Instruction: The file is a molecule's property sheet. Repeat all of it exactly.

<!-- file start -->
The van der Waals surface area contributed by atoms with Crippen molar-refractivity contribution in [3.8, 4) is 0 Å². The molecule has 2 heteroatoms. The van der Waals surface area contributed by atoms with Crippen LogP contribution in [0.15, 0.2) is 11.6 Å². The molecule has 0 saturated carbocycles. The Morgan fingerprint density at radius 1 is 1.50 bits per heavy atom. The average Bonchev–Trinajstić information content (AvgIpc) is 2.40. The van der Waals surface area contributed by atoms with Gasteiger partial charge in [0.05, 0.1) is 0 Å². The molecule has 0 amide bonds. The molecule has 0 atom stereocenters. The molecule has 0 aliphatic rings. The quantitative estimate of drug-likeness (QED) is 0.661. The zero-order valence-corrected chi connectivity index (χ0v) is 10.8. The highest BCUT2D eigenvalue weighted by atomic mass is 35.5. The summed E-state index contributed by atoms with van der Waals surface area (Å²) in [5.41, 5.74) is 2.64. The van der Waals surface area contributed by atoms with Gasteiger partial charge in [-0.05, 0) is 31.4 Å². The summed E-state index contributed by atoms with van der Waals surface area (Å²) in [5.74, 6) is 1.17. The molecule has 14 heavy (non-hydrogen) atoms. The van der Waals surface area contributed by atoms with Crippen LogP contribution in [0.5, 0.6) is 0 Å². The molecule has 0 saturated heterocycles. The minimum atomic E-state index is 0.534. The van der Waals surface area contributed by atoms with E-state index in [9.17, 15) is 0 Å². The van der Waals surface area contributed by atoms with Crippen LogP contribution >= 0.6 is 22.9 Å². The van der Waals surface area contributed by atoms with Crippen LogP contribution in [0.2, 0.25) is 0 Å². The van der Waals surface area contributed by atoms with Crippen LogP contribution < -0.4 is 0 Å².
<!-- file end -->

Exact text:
The van der Waals surface area contributed by atoms with Crippen molar-refractivity contribution in [3.8, 4) is 0 Å². The molecule has 2 heteroatoms. The van der Waals surface area contributed by atoms with Crippen LogP contribution in [0.15, 0.2) is 11.6 Å². The molecule has 0 saturated carbocycles. The Morgan fingerprint density at radius 1 is 1.50 bits per heavy atom. The average Bonchev–Trinajstić information content (AvgIpc) is 2.40. The van der Waals surface area contributed by atoms with Gasteiger partial charge in [0.05, 0.1) is 0 Å². The molecule has 0 amide bonds. The molecule has 0 atom stereocenters. The molecule has 0 aliphatic rings. The quantitative estimate of drug-likeness (QED) is 0.661. The zero-order valence-corrected chi connectivity index (χ0v) is 10.8. The highest BCUT2D eigenvalue weighted by atomic mass is 35.5. The summed E-state index contributed by atoms with van der Waals surface area (Å²) in [5.41, 5.74) is 2.64. The van der Waals surface area contributed by atoms with Gasteiger partial charge in [-0.05, 0) is 31.4 Å². The summed E-state index contributed by atoms with van der Waals surface area (Å²) in [5.74, 6) is 1.17. The molecule has 14 heavy (non-hydrogen) atoms. The van der Waals surface area contributed by atoms with Crippen LogP contribution in [0.5, 0.6) is 0 Å². The molecule has 0 saturated heterocycles. The minimum atomic E-state index is 0.534. The van der Waals surface area contributed by atoms with E-state index in [9.17, 15) is 0 Å². The van der Waals surface area contributed by atoms with Crippen LogP contribution >= 0.6 is 22.9 Å². The van der Waals surface area contributed by atoms with Crippen LogP contribution in [0.2, 0.25) is 0 Å². The van der Waals surface area contributed by atoms with Crippen LogP contribution < -0.4 is 0 Å².